Lumbar Laminectomy 2

The Operation

Click on the projector to watch an animation of the surgical procedure.


Surgery for lumbar laminectomy is performed with the patient lying on his abdomen or side. A small incision is made in the lower back (Fig. 3).


After a retractor is used to pull aside fat and muscle, the lamina is exposed. Part of it is cut away to uncover the ligamentum flavum – a ligament that supports the spinal column (Fig. 4).

Entering the Spinal Canal

Next an opening is cut in the ligamentum flavum through which the spinal canal is reached. The compressed nerve is now seen, as is the cauda equina (bundle of nerve fibers) to which it is attached. The cause of compression may now also be identified – a bulging, ruptured or herniated disc, or perhaps a bone spur (Fig. 5).

Sometimes a fragment of disc has moved away from the disc space to press on the nerve root as it leaves the spinal canal (Fig. 6). This will often cause more severe symptoms. Because of its distance from the disc space, the fragment may not be seen on a myelogram, and a CT scan (computerized x-ray) may be required to locate it.

Removal of the Herniated Disk

The compressed nerve is gently retracted to one side, and the herniated disc is removed. As much of the disc is taken out as is necessary to take pressure off the nerve (Fig. 7). Some surgeons will remove all “safely available” disc material. After the cause of compression is removed, the nerve can begin to heal. The space left after removal of the disc should gradually fill with connective tissue.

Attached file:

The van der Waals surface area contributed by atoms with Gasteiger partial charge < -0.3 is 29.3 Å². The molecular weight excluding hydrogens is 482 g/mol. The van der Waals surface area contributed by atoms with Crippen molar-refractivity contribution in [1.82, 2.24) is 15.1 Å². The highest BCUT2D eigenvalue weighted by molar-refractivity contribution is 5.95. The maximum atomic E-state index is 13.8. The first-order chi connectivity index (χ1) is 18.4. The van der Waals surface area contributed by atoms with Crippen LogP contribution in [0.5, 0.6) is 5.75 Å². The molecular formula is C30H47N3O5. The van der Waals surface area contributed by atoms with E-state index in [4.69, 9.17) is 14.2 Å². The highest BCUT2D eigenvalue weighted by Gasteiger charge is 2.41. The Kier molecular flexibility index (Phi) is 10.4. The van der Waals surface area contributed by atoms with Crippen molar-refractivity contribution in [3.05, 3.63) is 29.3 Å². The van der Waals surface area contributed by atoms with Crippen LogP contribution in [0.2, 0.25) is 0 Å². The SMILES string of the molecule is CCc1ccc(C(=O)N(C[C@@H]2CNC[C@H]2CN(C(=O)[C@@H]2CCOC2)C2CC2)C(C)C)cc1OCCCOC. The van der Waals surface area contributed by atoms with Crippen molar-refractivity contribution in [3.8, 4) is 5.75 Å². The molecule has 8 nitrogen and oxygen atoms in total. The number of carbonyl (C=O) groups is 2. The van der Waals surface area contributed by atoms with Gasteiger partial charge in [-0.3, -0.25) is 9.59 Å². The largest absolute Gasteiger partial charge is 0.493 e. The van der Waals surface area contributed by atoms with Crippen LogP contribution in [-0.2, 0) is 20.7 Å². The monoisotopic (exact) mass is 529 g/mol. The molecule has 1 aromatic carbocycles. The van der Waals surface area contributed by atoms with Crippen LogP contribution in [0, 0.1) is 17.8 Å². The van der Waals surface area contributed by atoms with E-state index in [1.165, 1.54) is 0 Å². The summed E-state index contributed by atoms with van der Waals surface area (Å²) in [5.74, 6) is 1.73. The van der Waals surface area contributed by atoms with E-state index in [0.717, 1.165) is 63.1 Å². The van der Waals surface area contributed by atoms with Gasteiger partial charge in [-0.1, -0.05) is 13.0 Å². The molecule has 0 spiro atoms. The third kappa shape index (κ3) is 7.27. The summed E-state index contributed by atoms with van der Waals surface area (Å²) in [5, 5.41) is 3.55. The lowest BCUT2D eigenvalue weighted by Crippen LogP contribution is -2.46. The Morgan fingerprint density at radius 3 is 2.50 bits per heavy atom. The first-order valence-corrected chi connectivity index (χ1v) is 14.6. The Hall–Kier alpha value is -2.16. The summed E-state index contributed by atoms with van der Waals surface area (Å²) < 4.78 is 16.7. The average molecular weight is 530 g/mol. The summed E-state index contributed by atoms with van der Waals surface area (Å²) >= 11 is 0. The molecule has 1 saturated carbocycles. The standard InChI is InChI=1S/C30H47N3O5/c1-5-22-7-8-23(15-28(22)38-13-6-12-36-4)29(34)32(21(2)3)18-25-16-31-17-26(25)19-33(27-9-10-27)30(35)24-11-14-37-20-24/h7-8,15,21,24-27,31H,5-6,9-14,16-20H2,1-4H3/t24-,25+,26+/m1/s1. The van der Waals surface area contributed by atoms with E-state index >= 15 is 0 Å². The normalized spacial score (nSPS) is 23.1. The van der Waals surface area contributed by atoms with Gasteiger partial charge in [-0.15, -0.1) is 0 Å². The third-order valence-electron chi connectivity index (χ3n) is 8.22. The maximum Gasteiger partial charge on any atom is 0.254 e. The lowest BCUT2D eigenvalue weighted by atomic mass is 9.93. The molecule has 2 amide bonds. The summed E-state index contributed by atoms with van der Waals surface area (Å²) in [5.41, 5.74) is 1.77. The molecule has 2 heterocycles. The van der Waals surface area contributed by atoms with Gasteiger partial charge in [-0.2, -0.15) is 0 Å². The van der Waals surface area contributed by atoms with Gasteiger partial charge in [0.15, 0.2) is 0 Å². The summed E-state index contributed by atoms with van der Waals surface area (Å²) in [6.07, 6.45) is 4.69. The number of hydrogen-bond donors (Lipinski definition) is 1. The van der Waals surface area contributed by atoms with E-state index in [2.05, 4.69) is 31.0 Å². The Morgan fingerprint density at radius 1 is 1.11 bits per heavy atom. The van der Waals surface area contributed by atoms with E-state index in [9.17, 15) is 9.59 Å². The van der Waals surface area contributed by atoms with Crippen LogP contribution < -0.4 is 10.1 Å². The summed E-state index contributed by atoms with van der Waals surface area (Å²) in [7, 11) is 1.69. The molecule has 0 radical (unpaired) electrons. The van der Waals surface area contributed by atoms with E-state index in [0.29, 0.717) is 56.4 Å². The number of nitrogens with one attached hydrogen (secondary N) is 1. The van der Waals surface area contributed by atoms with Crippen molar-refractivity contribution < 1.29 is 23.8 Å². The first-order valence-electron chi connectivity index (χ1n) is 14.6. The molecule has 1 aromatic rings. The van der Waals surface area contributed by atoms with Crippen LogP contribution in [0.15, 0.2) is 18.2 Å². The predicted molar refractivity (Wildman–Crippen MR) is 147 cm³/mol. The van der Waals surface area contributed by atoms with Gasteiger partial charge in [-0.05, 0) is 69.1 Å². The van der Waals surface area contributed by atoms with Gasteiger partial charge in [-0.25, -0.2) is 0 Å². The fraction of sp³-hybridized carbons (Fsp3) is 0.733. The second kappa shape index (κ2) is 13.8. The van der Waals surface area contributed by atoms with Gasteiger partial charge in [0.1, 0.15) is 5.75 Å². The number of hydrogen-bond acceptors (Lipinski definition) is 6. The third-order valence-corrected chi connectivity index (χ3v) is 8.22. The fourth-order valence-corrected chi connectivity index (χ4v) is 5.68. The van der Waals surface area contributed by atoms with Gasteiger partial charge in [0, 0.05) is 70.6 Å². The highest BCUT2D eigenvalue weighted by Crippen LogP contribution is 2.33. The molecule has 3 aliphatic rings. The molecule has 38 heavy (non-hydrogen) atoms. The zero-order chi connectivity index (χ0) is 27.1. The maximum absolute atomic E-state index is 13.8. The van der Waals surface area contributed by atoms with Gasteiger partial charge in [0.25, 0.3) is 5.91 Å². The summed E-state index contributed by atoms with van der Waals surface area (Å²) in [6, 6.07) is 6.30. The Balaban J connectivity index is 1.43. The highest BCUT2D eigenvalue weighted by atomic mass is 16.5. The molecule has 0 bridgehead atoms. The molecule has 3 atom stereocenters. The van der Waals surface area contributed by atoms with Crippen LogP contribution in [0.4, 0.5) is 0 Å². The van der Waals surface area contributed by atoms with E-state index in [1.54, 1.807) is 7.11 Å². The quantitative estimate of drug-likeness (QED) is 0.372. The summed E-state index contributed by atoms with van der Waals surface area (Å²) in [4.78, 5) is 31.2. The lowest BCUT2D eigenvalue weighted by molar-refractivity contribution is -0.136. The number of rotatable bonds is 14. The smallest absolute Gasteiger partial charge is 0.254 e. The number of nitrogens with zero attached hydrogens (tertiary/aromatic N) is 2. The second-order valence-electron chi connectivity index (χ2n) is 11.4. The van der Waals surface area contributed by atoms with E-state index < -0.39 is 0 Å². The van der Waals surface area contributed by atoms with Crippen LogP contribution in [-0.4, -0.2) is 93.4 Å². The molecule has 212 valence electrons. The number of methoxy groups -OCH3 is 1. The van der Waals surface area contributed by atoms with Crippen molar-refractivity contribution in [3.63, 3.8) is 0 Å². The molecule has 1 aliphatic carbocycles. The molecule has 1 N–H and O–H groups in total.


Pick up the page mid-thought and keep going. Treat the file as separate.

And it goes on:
Fusion and Instrumentation

Incision Closure

The operation is completed when the incision is closed in several layers (Fig. 8). Unless absorbable suture material is used, the skin sutures (stitches) will have to be removed after the incision has healed.


Certain risks must be considered with any surgery. Although every precaution will be taken to avoid complications, among the most common risks possible with surgery are: infection, excessive bleeding (hemorrhage), and an adverse reaction to anesthesia. Since lumbar laminectomy involves the nervous system, nerve damage is another possible risk.

Clinical experience and scientific calculation indicate that these risks are low; but surgery is a human effort. Unforeseen circumstances can complicate a normally no-risk procedure and lead to serious or even life-threatening situations. Although such complications are rare, you should feel free to discuss the question of risk with your doctor.

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